17. Exclusive Remedy

Plaintiff attorneys are always trying to find ways around the exclusive remedy protections of workers compensation, and these efforts are becoming increasingly successful. In early January 2016, the California District Court of Appeals allowed an injured worker to pursue a civil claim against a utilization review provider because the provider failed to warn them about the potential risks of medication withdrawal.

More and more, judges are allowing such litigation to survive a motion to dismiss on summary judgement due to workers compensation exclusive remedy protections. This creates enormous costs for employers and insurers, who then must spend hundreds of thousands of dollars or more defending such lawsuits and face the risk of a jury award that could be worth millions. In addition, an employers liability award based on the "intentional actions" of the employer may have issues with insurance coverage. The entire industry should be paying close attention to this area of increased litigation around exclusive remedy.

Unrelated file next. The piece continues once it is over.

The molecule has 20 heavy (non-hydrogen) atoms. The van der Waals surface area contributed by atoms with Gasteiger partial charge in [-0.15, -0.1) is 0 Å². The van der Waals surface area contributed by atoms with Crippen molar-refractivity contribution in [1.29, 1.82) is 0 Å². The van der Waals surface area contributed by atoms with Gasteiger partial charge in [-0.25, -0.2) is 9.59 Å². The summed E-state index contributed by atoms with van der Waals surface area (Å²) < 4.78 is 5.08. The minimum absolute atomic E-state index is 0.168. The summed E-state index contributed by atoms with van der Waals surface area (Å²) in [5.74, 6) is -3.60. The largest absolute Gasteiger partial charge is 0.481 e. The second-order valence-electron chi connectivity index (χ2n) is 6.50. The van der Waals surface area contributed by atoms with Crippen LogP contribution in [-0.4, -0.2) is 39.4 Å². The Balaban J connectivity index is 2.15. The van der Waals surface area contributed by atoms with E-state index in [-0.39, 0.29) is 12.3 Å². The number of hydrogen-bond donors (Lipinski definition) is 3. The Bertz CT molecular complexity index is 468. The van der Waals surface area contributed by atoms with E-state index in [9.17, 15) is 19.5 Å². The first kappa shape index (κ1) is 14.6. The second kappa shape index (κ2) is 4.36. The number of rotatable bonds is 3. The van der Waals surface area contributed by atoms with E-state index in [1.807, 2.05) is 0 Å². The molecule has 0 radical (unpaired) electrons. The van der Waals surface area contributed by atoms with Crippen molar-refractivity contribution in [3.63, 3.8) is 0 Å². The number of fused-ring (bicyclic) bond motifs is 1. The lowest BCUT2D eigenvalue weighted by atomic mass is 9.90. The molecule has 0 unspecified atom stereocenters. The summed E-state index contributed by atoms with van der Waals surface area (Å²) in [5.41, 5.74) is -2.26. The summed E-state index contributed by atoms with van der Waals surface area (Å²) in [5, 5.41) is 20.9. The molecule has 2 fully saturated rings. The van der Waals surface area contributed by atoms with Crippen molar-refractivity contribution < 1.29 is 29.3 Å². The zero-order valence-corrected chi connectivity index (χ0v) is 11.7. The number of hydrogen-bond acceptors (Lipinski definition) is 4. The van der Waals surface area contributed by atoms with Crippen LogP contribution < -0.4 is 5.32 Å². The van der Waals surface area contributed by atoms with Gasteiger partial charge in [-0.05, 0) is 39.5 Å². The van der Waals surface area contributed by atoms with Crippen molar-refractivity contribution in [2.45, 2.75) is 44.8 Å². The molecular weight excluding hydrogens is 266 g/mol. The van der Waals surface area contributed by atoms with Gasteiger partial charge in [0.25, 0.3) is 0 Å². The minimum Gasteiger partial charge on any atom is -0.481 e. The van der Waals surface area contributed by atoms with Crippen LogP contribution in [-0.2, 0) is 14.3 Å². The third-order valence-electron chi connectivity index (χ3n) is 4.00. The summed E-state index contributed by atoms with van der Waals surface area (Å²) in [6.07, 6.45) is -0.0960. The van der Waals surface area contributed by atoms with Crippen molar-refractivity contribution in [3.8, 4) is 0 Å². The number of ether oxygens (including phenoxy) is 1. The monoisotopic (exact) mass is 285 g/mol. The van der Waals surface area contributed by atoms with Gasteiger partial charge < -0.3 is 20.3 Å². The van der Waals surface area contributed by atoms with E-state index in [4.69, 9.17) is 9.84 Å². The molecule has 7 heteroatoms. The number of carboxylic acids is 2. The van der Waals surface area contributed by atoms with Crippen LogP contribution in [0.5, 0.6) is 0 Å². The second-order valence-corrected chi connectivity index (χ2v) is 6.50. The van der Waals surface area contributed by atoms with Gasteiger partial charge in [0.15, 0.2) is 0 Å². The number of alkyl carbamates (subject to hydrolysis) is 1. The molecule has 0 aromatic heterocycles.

18. ICD-10

The International Classification of Diseases, Revision 10 (ICD-10), medical classification came along last year with a lot of hype and a significant amount of work effort to update systems and train teams. There was concern that the new diagnosis codes would result in slowed claims processes and treatment decisions. Thus far, workers compensation key stakeholders report little to no impact from the change. This may be due to the fact that states did not mandate the use of ICD-10 for workers compensation, and most organizations continue to accept ICD-9. Bill review receipt to pay timeframes have not lengthened, and e-billing rejections did not increase, which were two areas to watch after the ICD-10 went live.